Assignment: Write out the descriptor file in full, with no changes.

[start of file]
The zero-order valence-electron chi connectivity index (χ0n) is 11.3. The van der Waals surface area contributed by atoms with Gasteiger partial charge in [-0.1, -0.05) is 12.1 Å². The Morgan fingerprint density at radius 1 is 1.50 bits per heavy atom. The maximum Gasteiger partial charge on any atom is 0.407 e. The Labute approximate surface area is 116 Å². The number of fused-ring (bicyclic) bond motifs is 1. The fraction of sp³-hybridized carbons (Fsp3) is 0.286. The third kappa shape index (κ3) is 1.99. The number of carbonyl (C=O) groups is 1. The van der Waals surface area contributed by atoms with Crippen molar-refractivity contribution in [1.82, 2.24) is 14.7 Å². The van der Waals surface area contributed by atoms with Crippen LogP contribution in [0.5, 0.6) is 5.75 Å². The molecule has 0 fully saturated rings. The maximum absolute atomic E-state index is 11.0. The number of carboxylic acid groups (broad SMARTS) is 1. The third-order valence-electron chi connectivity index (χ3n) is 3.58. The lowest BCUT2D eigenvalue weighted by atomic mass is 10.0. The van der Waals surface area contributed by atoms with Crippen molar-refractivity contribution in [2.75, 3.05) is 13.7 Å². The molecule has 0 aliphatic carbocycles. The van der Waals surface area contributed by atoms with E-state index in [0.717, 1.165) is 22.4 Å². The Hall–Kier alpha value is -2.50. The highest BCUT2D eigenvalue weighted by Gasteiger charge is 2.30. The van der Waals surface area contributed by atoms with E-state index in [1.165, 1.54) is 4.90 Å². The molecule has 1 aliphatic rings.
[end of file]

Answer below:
The zero-order valence-electron chi connectivity index (χ0n) is 11.3. The van der Waals surface area contributed by atoms with Gasteiger partial charge in [-0.1, -0.05) is 12.1 Å². The Morgan fingerprint density at radius 1 is 1.50 bits per heavy atom. The maximum Gasteiger partial charge on any atom is 0.407 e. The Labute approximate surface area is 116 Å². The number of fused-ring (bicyclic) bond motifs is 1. The fraction of sp³-hybridized carbons (Fsp3) is 0.286. The third kappa shape index (κ3) is 1.99. The number of carbonyl (C=O) groups is 1. The van der Waals surface area contributed by atoms with Crippen molar-refractivity contribution in [1.82, 2.24) is 14.7 Å². The van der Waals surface area contributed by atoms with Crippen LogP contribution in [0.5, 0.6) is 5.75 Å². The molecule has 0 fully saturated rings. The maximum absolute atomic E-state index is 11.0. The number of carboxylic acid groups (broad SMARTS) is 1. The third-order valence-electron chi connectivity index (χ3n) is 3.58. The lowest BCUT2D eigenvalue weighted by atomic mass is 10.0. The van der Waals surface area contributed by atoms with Crippen molar-refractivity contribution in [2.75, 3.05) is 13.7 Å². The molecule has 0 aliphatic carbocycles. The van der Waals surface area contributed by atoms with E-state index in [0.717, 1.165) is 22.4 Å². The Hall–Kier alpha value is -2.50. The highest BCUT2D eigenvalue weighted by Gasteiger charge is 2.30. The van der Waals surface area contributed by atoms with E-state index in [1.165, 1.54) is 4.90 Å². The molecule has 1 aliphatic rings.